Having A Positive Influence

Leadership is not a position; it is a role. People at all levels can become leaders who make an impact in their organization. You can make an impact by having an influence on others, regardless of your job rank. But how do you go about ensuring that the influence you have on others is positive one?

Don’t Worry

The first step in moving your influence in a positive direction is to eliminate speculation or gossip. There are many people that love to ignite and wallow in a good conspiracy theory. Personally, I’m skeptical of conspiracies. From my perspective in working with hundreds of teams and workgroups over the years, it’s hard enough to get them to work well together, or even agree on where to have lunch, never mind executing on some complex, secretive plan. Having a positive influence means the buck stops with you. When it comes to conspiracy and rumors about unfounded stories, it’s important to nip it in the bud. When you have a positive influence, you gently ask questions about these stories:

  • What makes you think that?
  • What is your source of information?
  • Are there other possible explanations?

Through conversation, try and discover if there may be an alternate view or help them reason out why the circumstance exists. Stay focused on the theory of “Occam’s Razor,” a philosophical concept which is meant to “shave off” unlikely explanations. It states that when faced with competing explanations for the same outcome, the simplest is likely the correct one. In addition, speculation about unfounded possibilities only leads to worry. It’s been said, “worry is like a rocking chair; it gives you something to do but it gets you nowhere.” Leaders who influence in a positive way don’t spend time on speculation and worry.

Build Trust

Other important factors to consider as you try to increase your influence are:

  • Initiative. Influence requires you to take the first step, to address an issue in a different way or to discover a new approach. If you never step out, you will never be able to influence. And if it doesn’t succeed, it’s a chance to learn something new. As Henry Ford said, “Failure is only the opportunity to begin again more intelligently.”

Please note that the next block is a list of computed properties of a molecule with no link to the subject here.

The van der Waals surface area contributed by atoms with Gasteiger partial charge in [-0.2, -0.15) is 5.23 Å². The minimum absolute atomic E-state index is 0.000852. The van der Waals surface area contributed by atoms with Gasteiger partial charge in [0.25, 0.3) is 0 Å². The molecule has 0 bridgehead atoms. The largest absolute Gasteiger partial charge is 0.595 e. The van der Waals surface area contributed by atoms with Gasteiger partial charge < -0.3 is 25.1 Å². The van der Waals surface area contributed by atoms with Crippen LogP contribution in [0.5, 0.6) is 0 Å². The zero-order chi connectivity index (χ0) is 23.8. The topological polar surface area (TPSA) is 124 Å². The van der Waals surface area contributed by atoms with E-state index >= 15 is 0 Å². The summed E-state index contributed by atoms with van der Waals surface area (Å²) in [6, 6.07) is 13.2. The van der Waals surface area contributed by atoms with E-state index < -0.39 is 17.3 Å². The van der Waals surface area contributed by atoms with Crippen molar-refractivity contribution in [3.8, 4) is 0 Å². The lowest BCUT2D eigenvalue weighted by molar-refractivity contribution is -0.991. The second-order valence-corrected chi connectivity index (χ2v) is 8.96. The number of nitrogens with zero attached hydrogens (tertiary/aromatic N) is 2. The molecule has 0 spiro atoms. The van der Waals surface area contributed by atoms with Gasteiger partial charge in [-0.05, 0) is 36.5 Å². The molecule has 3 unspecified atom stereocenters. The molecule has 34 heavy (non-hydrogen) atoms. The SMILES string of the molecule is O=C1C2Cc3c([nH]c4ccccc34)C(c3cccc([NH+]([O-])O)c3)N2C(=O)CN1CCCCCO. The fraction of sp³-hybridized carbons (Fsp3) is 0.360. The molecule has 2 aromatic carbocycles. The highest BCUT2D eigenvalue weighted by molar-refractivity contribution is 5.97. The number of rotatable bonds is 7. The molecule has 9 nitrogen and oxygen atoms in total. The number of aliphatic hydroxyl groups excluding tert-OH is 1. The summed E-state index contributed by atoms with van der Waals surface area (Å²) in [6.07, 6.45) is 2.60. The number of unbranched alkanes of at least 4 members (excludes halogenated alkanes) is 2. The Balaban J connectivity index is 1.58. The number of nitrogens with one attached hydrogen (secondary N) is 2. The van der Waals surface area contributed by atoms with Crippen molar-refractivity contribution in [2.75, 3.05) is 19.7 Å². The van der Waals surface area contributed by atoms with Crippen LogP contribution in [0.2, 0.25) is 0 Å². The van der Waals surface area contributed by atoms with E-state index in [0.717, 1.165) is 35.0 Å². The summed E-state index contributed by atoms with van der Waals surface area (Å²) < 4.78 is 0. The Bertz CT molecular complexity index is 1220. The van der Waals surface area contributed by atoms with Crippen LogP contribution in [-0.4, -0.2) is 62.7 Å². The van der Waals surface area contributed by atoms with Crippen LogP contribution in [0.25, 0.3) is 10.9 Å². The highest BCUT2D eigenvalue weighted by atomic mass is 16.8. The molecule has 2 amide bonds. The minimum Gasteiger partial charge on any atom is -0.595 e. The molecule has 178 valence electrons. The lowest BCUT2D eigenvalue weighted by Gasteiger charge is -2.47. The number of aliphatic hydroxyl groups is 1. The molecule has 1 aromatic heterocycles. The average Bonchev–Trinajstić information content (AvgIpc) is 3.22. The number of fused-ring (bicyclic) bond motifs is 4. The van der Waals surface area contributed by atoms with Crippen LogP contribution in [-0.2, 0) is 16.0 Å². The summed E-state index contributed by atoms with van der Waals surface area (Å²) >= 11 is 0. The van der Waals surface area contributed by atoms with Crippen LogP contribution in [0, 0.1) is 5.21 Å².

• Rapport. Getting to the level of shared understanding or common ground on ideas and feelings can build a foundation of effective influencing. By finding areas in which you agree, or characteristics that you share, you build a bridge for facilitating influence.
  • Credibility. When you display the capacity to discuss the matter at hand from experience or gained knowledge it multiplies your level of influence. This can come from your track record, or how you handle the situation at hand. Exaggerating can be a detriment, as can be demonstrating that you’re misinformed.
  • Dialogue. The strongest form of influence doesn’t come from one-way communication but communicating in such a way that engages others and allows them to feel heard. Dialogue involves a give and take based on the content of the conversation, not lecturing or espousing pre-conceived notions to make your point.
  • Understanding their “WIIFM.” Without dialogue, you can’t discover their “what’s in it for me?” and learning the kind of motivation they need to achieve their purpose. You must support the reasons why the people you’re influencing would want to do something, not why you need them to do it. Mastering effective listening is a big part of gaining this level of understanding.

The sum of many of these characteristics is trust. Gaining trust allows people to see that you are who you say you are and do what you say you’ll do. It is measured more by the things that you do, than the words that you say. Once you have established the highest level of trust, you are well on your way to being a leader who has a positive influence on others.

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